Countries with uniform curriculums have higher performance in international student tests than those without. This means there are other advantages beside effective teacher evaluations.
Step 2 – Develop a measure to find each student’s starting point in each class.
To measure student progress, an exact measure of both starting and ending knowledge is imperative. The cheapest and easiest method of measuring student starting point accomplishment is a test on Day 1 of class. However, this method becomes less accurate as new students come into the class during the year.
Delaware schools have developed an “Expectation Score” for each student in each class. The expected grade might be based on overall GPA, grades in similar classes and perhaps momentum ( if the student is doing better or worse lately). Comparing each student’s real grade to their expected grade and averaging results provides an accurate measure of teacher performance. Developing an expectation for kindergarteners requires research on measurable factors affecting their performance.
Most student evaluations today focus on what they have learned to date. In teacher evaluations, it is equally important to measure where the student started as accurately as measuring where they finished in a class.
Step 3 – Provide each teacher with a number measuring their ability to improve attainment of student outcomes.
Teachers need to have all the latitude possible to use their creativity to enhance their students’ abilities to carry out class outcomes. The teacher’s ending score must accurately reflect the effectiveness of their efforts.
Instructors need uniform tests given to other students throughout the state during the term (with rapid results). This lets them know how they are doing and if they need to make adjustments in their teaching. The tests also help find students having problems and not meeting expectations.
Although covered earlier, student improvement is measured, not just an ending score. If a medical doctor decides to move out of the district and pulls her twins out of a class and the next two students brought in to replace them are homeless, this can’t be a career ending event for the teacher.
Step 4 – Use the data.
A pay scale adequately rewarding the best teachers is essential. The pay scale should also help teachers at the lower end of the spectrum recognize the need for major change or a career move. There will be demand for the highest scoring teachers to offer fee based seminars and one-on-one consulting.
The data can show instructors excelling with students in the 20th percentile and below and other teachers who consistently move 80th percentile students to the 95th percentile. Rearrange classes and maximize each teacher’s strengths.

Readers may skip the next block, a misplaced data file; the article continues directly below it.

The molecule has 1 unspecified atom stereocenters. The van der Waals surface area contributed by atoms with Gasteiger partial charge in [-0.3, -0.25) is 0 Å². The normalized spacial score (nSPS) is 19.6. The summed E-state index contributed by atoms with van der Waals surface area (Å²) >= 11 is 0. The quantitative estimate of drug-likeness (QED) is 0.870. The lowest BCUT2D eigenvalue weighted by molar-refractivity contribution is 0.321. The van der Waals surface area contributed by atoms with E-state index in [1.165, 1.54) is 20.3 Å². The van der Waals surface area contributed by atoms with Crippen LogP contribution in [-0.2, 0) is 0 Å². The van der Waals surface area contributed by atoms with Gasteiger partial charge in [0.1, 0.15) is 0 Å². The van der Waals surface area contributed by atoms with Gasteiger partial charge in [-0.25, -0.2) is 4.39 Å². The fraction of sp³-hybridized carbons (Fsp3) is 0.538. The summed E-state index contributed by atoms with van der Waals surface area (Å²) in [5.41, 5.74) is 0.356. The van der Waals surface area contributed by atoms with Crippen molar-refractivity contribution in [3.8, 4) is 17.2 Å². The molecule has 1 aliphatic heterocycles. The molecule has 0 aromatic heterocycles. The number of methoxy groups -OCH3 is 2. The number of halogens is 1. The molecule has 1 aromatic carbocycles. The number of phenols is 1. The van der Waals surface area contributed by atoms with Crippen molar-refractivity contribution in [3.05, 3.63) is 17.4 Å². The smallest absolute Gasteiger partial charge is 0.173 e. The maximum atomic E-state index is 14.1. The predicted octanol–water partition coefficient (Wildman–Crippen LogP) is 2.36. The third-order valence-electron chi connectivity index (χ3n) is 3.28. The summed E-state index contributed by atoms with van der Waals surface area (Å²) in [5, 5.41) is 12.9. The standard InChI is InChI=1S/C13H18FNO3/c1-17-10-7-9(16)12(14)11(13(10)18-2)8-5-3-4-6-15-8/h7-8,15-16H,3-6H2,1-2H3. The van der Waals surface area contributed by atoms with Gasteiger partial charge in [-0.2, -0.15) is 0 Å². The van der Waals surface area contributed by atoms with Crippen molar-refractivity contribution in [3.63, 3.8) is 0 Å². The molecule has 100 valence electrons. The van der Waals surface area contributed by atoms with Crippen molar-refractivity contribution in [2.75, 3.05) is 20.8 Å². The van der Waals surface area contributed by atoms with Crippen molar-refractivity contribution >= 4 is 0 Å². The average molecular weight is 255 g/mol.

Uniform student outcome and test data provides correct answers on ideal class size ranges for different age groups, subjects and social-economic groups. Over time, as poor performing teachers leave the ranks and the best teacher’s methods are widely adopted, student learning will improve.
In a knowledge based world economy, a nation or state’s intellectual ability has more impact on wealth than natural resources, manufacturing capacity or anything else. Simply put, education is a nation or state’s most important industry.
The education system has no control over many impediments to student learning. Many young people deal with dysfunctional families, violent environments, homelessness, poor nutrition and drug dealer role models. All impact their learning. Rather than focus on these factors, developing better teachers is something that is doable. Over time, paying the best teachers salaries comfortably in the six figure range, weeding out teachers who need to make a career change and providing the means for those in the middle to improve and excel will yield better educated students.
Wisconsin Republicans focus on attracting jobs by offering less environmental restrictions, government subsidies and lower taxes funded by keeping teacher and public employee wages low. This has not worked particularly well in attracting jobs. High wage workers are far more interested in seeing their children get a world-class K-16 education.
Wisconsin’s next governor will face huge challenges. Focusing on rewarding teachers as professionals and breaking their present commodity mindset has a better chance of making a long-lasting impact than any other program.